This is a blog about technology in science fiction, but I think it’s worth noting that this year heralded some incredible technological feats that sound like they’re straight out of a work of fiction, but which are, for better or worse, very real. Some of these technologies seem like a natural part of this dimension’s timeline; others are so straight-up bonkers that I feel like anyone with a passing interest in speculative fiction should know about them, for fodder for future stories (or panic attacks). For the purposes of this post, I will focus on the one from this year with the best name: the Quantum Internet.
I didn’t know it, but the information I was exchanging while using the internet is what’s referred to as “classical” information, which makes it sounds quaint. This “classical” information is shared and stored in 1’s and 0’s, bits that are parsed by machines. At its most basic, classical information is either a 1 or a 0.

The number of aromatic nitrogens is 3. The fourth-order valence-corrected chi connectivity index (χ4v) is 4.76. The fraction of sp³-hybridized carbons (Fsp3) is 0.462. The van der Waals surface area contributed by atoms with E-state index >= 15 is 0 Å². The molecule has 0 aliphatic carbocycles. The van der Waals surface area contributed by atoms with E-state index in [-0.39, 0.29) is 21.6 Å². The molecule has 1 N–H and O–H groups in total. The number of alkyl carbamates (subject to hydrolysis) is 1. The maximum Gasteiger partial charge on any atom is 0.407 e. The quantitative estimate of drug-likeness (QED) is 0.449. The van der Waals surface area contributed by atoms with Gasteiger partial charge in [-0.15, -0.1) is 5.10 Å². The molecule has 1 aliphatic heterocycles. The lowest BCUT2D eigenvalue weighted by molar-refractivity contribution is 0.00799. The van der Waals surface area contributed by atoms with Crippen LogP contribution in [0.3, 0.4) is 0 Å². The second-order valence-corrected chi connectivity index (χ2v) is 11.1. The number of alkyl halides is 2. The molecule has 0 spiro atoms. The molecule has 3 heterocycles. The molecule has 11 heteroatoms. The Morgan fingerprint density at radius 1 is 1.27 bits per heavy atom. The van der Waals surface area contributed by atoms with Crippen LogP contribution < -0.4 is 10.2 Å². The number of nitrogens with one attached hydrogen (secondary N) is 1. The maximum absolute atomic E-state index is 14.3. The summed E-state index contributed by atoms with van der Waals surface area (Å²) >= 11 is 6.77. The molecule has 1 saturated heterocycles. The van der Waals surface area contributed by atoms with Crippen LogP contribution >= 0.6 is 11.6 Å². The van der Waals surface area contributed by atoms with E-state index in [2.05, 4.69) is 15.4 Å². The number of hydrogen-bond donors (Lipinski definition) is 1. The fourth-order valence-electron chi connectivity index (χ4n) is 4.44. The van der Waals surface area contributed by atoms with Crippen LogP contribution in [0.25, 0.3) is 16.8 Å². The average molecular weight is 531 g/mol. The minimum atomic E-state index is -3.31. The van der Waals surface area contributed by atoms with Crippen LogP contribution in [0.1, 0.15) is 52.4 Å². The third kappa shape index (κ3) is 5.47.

Quantum information uses quantum bits, where 1s and 0s can be superpositions and expressed simultaneously. Quantum bits can be encoded in the certain states of certain particles (no I’m not a physicist, why do you ask?). When these particles become entangled, the information they express cannot be accessed by unintentional recipients without being destroyed, which makes it pretty much the most secure way to share information humans have ever conceived.
That’s what I’ve gathered as a total layperson, at least. You can read more about the quantum internet and other technological breakthroughs from 2020 in MIT’s Technological Review.